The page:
While the past year has seen companies around the world enhance the maximum potential of commercial internet speed, English company Virgin Media are said to be investigating a method that would more than double the current global leader So-net.
The planned adoption of the ‘DOCSIS 3.1 standard’ (released on trial in 2014 ahead of a 2015 formal roll-out) is said to be the first stepping stone towards offering a possible ’10GB/s broadband’ download speed to their members as of next year.
Reported by trade website ISPreview, it is believed that the telecommunications giant could end up spending over £110m ($170m) for the new standard, but in return for the investment it is believed that DOCSIS 3.1 would enable Virgin the platform on which to develop a system that offers their customers download speeds of 10GB/s, alongside upload speeds of 1GB/s and 800MB/s, for businesses and domestic users respectively.
While Virgin are currently operating CableLabs’ DOCSIS 3.0 standard at download speeds of up to 1.5GB/s in London (England), it still pales in comparison to the Google Fiber service launched in select American cities in 2012 (running up to 2GB/s) and the recent offering by Nuro So-net in a number of Japanese regions (reaching 4GB/s).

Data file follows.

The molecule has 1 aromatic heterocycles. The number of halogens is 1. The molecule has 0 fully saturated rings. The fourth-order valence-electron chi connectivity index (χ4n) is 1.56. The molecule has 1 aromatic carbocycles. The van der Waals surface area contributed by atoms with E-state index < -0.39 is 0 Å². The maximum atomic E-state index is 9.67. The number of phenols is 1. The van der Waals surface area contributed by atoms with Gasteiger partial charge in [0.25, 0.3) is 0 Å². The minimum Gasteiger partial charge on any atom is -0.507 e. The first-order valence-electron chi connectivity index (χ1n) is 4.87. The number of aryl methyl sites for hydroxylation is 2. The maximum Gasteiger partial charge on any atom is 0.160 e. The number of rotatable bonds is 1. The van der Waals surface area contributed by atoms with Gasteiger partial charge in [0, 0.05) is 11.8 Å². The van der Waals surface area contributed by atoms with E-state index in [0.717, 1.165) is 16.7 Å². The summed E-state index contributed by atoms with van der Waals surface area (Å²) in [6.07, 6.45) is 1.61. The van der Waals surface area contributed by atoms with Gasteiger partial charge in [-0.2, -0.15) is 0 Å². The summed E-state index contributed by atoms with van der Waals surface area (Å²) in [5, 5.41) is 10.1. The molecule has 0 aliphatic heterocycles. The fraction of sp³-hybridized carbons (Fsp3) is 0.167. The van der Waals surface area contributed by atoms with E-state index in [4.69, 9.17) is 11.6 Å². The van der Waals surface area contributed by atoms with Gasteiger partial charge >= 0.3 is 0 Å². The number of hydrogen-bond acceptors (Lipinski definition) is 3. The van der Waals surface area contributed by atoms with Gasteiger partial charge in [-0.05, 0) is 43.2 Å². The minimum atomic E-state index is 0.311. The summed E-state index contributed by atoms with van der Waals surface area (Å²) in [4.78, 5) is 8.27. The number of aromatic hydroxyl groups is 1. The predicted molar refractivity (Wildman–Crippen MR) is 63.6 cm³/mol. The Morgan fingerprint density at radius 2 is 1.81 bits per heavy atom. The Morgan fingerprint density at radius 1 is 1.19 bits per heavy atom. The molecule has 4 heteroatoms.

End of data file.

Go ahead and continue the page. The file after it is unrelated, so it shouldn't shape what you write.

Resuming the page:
While it is a possibility that the bar could be raised even higher by the time Virgin get around to releasing their hypothetical 10GB coverage, it is believed internally at least that they can afford to be patient with any release, with a source claiming they will only launch such a platform when the right moment occurs, stating: “We continue to test various speeds to be ready for when we think the time is right to pre-empt consumer demand and maintain our lead as the UK’s fastest widely available broadband company.”